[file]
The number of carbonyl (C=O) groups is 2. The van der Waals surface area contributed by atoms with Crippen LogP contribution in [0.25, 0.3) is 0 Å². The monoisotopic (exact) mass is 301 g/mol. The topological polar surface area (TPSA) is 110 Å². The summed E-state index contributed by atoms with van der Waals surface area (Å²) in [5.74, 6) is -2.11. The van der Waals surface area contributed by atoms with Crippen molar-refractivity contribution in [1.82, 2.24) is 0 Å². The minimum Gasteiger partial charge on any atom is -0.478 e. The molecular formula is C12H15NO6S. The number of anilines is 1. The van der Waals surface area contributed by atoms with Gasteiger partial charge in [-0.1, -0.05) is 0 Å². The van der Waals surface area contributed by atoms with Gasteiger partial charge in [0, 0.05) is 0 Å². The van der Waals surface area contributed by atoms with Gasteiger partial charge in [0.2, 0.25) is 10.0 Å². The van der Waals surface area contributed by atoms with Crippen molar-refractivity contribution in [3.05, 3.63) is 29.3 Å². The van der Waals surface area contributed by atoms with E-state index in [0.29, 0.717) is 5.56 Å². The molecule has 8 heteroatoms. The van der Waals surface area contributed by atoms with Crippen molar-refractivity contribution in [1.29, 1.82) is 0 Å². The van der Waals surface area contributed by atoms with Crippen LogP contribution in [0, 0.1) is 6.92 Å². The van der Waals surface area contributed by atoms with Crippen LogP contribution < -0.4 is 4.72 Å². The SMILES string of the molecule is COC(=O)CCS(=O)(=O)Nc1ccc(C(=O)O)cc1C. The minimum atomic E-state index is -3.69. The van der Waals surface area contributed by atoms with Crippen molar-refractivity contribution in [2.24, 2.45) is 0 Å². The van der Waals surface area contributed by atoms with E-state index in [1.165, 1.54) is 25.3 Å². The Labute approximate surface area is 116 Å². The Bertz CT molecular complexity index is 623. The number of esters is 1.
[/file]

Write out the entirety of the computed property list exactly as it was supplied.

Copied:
The number of carbonyl (C=O) groups is 2. The van der Waals surface area contributed by atoms with Crippen LogP contribution in [0.25, 0.3) is 0 Å². The monoisotopic (exact) mass is 301 g/mol. The topological polar surface area (TPSA) is 110 Å². The summed E-state index contributed by atoms with van der Waals surface area (Å²) in [5.74, 6) is -2.11. The van der Waals surface area contributed by atoms with Crippen molar-refractivity contribution in [1.82, 2.24) is 0 Å². The minimum Gasteiger partial charge on any atom is -0.478 e. The molecular formula is C12H15NO6S. The number of anilines is 1. The van der Waals surface area contributed by atoms with Gasteiger partial charge in [-0.1, -0.05) is 0 Å². The van der Waals surface area contributed by atoms with Gasteiger partial charge in [0, 0.05) is 0 Å². The van der Waals surface area contributed by atoms with Gasteiger partial charge in [0.2, 0.25) is 10.0 Å². The van der Waals surface area contributed by atoms with Crippen molar-refractivity contribution in [3.05, 3.63) is 29.3 Å². The van der Waals surface area contributed by atoms with E-state index in [0.29, 0.717) is 5.56 Å². The molecule has 8 heteroatoms. The van der Waals surface area contributed by atoms with Crippen molar-refractivity contribution in [1.29, 1.82) is 0 Å². The van der Waals surface area contributed by atoms with Crippen LogP contribution in [0, 0.1) is 6.92 Å². The van der Waals surface area contributed by atoms with Crippen LogP contribution < -0.4 is 4.72 Å². The SMILES string of the molecule is COC(=O)CCS(=O)(=O)Nc1ccc(C(=O)O)cc1C. The minimum atomic E-state index is -3.69. The van der Waals surface area contributed by atoms with Crippen molar-refractivity contribution in [2.24, 2.45) is 0 Å². The van der Waals surface area contributed by atoms with E-state index in [1.165, 1.54) is 25.3 Å². The Labute approximate surface area is 116 Å². The Bertz CT molecular complexity index is 623. The number of esters is 1.